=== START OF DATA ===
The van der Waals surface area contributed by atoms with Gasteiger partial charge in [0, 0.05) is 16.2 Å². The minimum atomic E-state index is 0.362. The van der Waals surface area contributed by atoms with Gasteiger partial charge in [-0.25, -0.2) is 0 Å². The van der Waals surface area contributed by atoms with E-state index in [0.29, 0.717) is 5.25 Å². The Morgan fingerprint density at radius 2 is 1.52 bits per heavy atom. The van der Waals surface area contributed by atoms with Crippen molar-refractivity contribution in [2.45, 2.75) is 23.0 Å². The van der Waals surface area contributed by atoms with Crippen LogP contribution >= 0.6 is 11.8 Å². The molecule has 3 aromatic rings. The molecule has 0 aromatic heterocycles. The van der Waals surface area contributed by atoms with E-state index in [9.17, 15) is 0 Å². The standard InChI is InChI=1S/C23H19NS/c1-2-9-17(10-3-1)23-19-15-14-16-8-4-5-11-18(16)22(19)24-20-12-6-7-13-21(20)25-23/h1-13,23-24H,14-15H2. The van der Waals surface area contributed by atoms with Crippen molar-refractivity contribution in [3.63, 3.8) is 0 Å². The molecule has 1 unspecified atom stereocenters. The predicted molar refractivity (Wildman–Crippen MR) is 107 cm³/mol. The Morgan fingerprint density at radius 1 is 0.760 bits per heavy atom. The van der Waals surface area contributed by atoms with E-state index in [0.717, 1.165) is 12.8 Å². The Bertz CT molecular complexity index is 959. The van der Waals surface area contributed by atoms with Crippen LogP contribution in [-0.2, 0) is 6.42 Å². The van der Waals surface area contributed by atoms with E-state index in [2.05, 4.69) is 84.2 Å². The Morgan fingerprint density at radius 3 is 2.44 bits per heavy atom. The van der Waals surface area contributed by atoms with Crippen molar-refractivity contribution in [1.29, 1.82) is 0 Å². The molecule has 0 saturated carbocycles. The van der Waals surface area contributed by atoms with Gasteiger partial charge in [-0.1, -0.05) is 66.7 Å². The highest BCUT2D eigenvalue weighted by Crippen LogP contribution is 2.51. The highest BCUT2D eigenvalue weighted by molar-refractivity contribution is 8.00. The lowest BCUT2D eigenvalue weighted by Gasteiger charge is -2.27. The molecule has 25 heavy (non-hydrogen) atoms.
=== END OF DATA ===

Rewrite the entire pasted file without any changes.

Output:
The van der Waals surface area contributed by atoms with Gasteiger partial charge in [0, 0.05) is 16.2 Å². The minimum atomic E-state index is 0.362. The van der Waals surface area contributed by atoms with Gasteiger partial charge in [-0.25, -0.2) is 0 Å². The van der Waals surface area contributed by atoms with E-state index in [0.29, 0.717) is 5.25 Å². The Morgan fingerprint density at radius 2 is 1.52 bits per heavy atom. The van der Waals surface area contributed by atoms with Crippen molar-refractivity contribution in [2.45, 2.75) is 23.0 Å². The van der Waals surface area contributed by atoms with Crippen LogP contribution >= 0.6 is 11.8 Å². The molecule has 3 aromatic rings. The molecule has 0 aromatic heterocycles. The van der Waals surface area contributed by atoms with E-state index in [9.17, 15) is 0 Å². The standard InChI is InChI=1S/C23H19NS/c1-2-9-17(10-3-1)23-19-15-14-16-8-4-5-11-18(16)22(19)24-20-12-6-7-13-21(20)25-23/h1-13,23-24H,14-15H2. The van der Waals surface area contributed by atoms with Crippen molar-refractivity contribution in [3.63, 3.8) is 0 Å². The molecule has 1 unspecified atom stereocenters. The predicted molar refractivity (Wildman–Crippen MR) is 107 cm³/mol. The Morgan fingerprint density at radius 1 is 0.760 bits per heavy atom. The van der Waals surface area contributed by atoms with E-state index in [0.717, 1.165) is 12.8 Å². The Bertz CT molecular complexity index is 959. The van der Waals surface area contributed by atoms with Crippen LogP contribution in [-0.2, 0) is 6.42 Å². The van der Waals surface area contributed by atoms with E-state index in [2.05, 4.69) is 84.2 Å². The Morgan fingerprint density at radius 3 is 2.44 bits per heavy atom. The van der Waals surface area contributed by atoms with Crippen molar-refractivity contribution in [1.29, 1.82) is 0 Å². The molecule has 0 saturated carbocycles. The van der Waals surface area contributed by atoms with Gasteiger partial charge in [-0.1, -0.05) is 66.7 Å². The highest BCUT2D eigenvalue weighted by Crippen LogP contribution is 2.51. The highest BCUT2D eigenvalue weighted by molar-refractivity contribution is 8.00. The lowest BCUT2D eigenvalue weighted by Gasteiger charge is -2.27. The molecule has 25 heavy (non-hydrogen) atoms.